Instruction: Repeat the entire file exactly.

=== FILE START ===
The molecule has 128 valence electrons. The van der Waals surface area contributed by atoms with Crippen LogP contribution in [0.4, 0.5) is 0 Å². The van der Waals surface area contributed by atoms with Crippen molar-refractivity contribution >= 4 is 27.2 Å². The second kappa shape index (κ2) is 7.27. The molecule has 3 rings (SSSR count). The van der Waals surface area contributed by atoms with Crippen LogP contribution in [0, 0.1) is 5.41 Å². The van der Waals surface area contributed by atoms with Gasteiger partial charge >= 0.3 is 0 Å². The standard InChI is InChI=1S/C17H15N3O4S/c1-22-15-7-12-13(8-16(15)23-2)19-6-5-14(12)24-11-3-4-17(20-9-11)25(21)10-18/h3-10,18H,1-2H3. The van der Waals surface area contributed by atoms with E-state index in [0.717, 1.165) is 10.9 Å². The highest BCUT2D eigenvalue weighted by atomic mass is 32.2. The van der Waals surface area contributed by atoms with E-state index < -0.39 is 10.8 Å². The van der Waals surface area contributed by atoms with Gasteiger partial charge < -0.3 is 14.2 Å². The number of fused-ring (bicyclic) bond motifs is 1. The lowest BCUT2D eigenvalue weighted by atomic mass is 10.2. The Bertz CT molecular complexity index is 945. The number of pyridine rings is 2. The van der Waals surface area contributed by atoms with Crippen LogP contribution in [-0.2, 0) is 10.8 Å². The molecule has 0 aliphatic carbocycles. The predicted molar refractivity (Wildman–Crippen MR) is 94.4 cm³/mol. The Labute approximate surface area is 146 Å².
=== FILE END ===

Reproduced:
The molecule has 128 valence electrons. The van der Waals surface area contributed by atoms with Crippen LogP contribution in [0.4, 0.5) is 0 Å². The van der Waals surface area contributed by atoms with Crippen molar-refractivity contribution >= 4 is 27.2 Å². The second kappa shape index (κ2) is 7.27. The molecule has 3 rings (SSSR count). The van der Waals surface area contributed by atoms with Crippen LogP contribution in [0, 0.1) is 5.41 Å². The van der Waals surface area contributed by atoms with Gasteiger partial charge >= 0.3 is 0 Å². The standard InChI is InChI=1S/C17H15N3O4S/c1-22-15-7-12-13(8-16(15)23-2)19-6-5-14(12)24-11-3-4-17(20-9-11)25(21)10-18/h3-10,18H,1-2H3. The van der Waals surface area contributed by atoms with E-state index in [0.717, 1.165) is 10.9 Å². The highest BCUT2D eigenvalue weighted by atomic mass is 32.2. The van der Waals surface area contributed by atoms with E-state index < -0.39 is 10.8 Å². The van der Waals surface area contributed by atoms with Gasteiger partial charge < -0.3 is 14.2 Å². The number of fused-ring (bicyclic) bond motifs is 1. The lowest BCUT2D eigenvalue weighted by atomic mass is 10.2. The Bertz CT molecular complexity index is 945. The number of pyridine rings is 2. The van der Waals surface area contributed by atoms with Crippen LogP contribution in [-0.2, 0) is 10.8 Å². The molecule has 0 aliphatic carbocycles. The predicted molar refractivity (Wildman–Crippen MR) is 94.4 cm³/mol. The Labute approximate surface area is 146 Å².